Strange(r) Families. Political Contestation over Family Migration Rights for Non-Normative Families


Migration and citizenship are among the most pressing questions in contemporary politics. Family migration is the largest category of immigration by far. Admission of families which deviate from dominant norms, such as same-sex families, extended families, or polygamous families, is highly contested. Distinctions between ‘Us’ and ‘Them’ are most fundamentally drawn in the intimate sphere, between those who love and parent ‘properly’ (like ‘we’ do it) and those who do not. However, scholars of migration and citizenship have neglected family, gender, and sexuality. This project explores political contestation over family migration rights for non-normative families in Europe. How do migration law and politics deal with different kinds of families asking permission to live together in Europe?
“Strange(r) Families” will pursue three specific objectives.Conceptual innovation: bridging the gap between gender, queer, and postcolonial theory on the one hand, and migration and citizenship theory on the other hand; Analytical innovation: a new interdisciplinary analysis of political contestation not only in the political arena but also in the judicial arena and the public arena; Empirical innovation: fill a gap in existing knowledge on the politics of migration in Europe, through case studies of family migration politics in France, the Netherlands, and Switzerland from the 1960s to the present day.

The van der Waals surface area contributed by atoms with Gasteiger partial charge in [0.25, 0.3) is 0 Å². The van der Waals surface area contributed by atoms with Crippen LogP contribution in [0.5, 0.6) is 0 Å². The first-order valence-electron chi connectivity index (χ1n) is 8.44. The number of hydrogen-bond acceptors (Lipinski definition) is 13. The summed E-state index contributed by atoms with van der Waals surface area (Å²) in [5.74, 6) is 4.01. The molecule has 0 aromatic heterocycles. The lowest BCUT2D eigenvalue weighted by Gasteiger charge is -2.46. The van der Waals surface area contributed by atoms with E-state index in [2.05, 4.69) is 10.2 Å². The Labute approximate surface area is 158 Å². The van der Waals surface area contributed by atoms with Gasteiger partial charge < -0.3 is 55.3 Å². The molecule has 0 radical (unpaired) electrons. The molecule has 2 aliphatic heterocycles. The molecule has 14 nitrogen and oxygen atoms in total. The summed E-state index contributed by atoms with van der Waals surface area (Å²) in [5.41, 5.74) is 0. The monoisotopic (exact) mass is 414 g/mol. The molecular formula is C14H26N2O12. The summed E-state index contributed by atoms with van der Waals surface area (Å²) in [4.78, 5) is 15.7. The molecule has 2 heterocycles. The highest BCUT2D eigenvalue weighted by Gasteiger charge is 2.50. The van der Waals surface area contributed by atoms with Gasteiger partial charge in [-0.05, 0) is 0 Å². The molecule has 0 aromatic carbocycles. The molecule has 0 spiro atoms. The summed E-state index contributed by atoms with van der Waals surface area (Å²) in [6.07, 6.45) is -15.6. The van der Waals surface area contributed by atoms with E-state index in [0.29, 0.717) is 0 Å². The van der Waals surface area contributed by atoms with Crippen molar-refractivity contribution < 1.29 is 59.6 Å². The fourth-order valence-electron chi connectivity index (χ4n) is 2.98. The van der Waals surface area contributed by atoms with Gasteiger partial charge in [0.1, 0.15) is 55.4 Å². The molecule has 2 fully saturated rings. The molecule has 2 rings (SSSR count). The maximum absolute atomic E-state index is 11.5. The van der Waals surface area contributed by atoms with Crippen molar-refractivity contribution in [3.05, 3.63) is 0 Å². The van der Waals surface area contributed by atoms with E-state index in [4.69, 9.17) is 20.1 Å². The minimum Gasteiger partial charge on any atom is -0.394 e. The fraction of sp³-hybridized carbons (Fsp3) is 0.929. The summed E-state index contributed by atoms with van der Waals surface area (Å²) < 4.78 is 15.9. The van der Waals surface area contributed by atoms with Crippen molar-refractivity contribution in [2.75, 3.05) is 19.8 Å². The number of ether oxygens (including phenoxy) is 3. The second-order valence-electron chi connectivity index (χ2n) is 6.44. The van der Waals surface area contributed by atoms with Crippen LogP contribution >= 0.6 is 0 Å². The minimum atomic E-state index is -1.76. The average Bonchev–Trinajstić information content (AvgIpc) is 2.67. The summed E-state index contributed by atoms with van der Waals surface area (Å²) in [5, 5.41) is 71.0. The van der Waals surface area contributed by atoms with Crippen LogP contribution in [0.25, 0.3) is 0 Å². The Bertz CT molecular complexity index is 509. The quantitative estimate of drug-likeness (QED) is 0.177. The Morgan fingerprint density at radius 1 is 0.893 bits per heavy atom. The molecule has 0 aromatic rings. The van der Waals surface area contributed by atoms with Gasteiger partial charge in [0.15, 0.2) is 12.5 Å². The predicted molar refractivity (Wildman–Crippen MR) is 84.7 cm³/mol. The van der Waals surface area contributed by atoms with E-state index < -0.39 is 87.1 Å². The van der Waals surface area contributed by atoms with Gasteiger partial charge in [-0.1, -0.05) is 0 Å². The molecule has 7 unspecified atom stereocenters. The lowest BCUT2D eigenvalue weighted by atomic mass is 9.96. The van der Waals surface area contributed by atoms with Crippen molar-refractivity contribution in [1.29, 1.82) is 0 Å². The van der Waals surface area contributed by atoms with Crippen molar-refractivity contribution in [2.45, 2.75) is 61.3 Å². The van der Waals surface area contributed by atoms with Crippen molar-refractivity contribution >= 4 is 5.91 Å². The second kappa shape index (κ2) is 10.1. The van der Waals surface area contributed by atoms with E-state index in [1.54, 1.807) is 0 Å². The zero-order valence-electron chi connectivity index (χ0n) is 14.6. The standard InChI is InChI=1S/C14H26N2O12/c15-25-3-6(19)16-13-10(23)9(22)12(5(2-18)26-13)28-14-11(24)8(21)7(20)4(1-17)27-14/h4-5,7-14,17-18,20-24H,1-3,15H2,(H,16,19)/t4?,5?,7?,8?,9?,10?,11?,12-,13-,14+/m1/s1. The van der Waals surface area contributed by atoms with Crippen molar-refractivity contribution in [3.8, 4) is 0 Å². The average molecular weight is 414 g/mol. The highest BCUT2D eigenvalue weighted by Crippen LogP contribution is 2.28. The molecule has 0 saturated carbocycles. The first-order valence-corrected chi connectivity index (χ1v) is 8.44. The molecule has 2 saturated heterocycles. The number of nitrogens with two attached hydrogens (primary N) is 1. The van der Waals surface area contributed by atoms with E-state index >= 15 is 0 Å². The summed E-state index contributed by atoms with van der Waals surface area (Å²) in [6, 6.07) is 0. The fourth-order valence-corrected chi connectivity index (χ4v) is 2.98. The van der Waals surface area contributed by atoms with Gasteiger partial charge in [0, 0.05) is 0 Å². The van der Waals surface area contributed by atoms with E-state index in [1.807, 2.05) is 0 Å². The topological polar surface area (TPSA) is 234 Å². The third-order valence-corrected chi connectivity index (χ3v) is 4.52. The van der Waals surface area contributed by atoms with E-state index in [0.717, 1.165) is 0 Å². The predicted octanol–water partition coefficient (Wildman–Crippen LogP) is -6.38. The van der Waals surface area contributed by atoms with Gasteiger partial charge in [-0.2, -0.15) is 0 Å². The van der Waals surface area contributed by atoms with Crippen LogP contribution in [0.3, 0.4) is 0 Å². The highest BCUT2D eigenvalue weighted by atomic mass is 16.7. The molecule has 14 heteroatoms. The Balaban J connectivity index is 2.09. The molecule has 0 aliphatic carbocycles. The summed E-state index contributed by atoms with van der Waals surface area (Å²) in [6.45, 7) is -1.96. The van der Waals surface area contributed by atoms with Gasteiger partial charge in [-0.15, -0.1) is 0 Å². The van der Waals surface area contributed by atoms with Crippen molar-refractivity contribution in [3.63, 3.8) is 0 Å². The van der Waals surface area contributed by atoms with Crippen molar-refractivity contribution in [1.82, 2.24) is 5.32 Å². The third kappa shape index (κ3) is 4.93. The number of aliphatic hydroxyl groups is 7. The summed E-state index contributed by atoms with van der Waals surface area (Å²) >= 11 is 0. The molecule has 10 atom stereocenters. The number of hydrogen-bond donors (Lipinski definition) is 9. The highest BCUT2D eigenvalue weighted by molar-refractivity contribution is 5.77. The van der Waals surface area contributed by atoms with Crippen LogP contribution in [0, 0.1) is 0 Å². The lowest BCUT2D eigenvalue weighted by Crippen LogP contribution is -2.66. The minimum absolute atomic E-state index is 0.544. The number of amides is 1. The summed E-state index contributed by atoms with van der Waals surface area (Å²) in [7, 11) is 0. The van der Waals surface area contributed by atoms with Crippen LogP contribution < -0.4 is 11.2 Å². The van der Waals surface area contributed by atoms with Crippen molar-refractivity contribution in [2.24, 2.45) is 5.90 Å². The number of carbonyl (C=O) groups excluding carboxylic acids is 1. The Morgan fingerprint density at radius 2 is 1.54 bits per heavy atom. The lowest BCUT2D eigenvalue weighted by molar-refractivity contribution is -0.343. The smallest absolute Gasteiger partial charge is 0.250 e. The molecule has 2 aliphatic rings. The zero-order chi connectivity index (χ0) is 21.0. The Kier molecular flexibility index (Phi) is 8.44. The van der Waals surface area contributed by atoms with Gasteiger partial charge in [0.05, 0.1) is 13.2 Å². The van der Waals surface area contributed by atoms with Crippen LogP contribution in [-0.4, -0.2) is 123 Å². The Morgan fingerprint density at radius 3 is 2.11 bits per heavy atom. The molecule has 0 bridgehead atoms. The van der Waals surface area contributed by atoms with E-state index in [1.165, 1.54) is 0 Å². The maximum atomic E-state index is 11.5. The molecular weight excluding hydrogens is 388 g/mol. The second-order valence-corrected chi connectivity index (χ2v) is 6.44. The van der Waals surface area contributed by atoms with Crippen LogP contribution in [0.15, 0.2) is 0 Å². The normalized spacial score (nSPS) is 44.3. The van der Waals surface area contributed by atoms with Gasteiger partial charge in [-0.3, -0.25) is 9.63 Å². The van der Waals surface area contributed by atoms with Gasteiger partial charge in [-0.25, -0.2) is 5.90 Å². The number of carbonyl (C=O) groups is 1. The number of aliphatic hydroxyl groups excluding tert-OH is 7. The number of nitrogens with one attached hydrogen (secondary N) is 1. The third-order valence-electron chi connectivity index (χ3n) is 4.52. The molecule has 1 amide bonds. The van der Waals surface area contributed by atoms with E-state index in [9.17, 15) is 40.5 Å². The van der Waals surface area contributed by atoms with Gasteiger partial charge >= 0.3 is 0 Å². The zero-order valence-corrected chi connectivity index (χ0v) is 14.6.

I am uniquely positioned to implement this research, due to my pioneering scholarship on the politics of family migration and my experience in interacting with practitioners in collecting data and disseminating findings. “Strange(r) Families” will provide insight in how gender and family norms intersect with conceptions of nationhood and belonging, and how these intersections shape migration politics. This will allow political and scholarly progress on some of the most troubling questions of our times: how do we deal with difference and where do we draw the boundaries of national community?





Dr. S.A. Bonjour

Verbonden aan

Universiteit van Amsterdam, Faculteit der Maatschappij- en Gedragswetenschappen, Politicologie


01/12/2019 tot 30/11/2024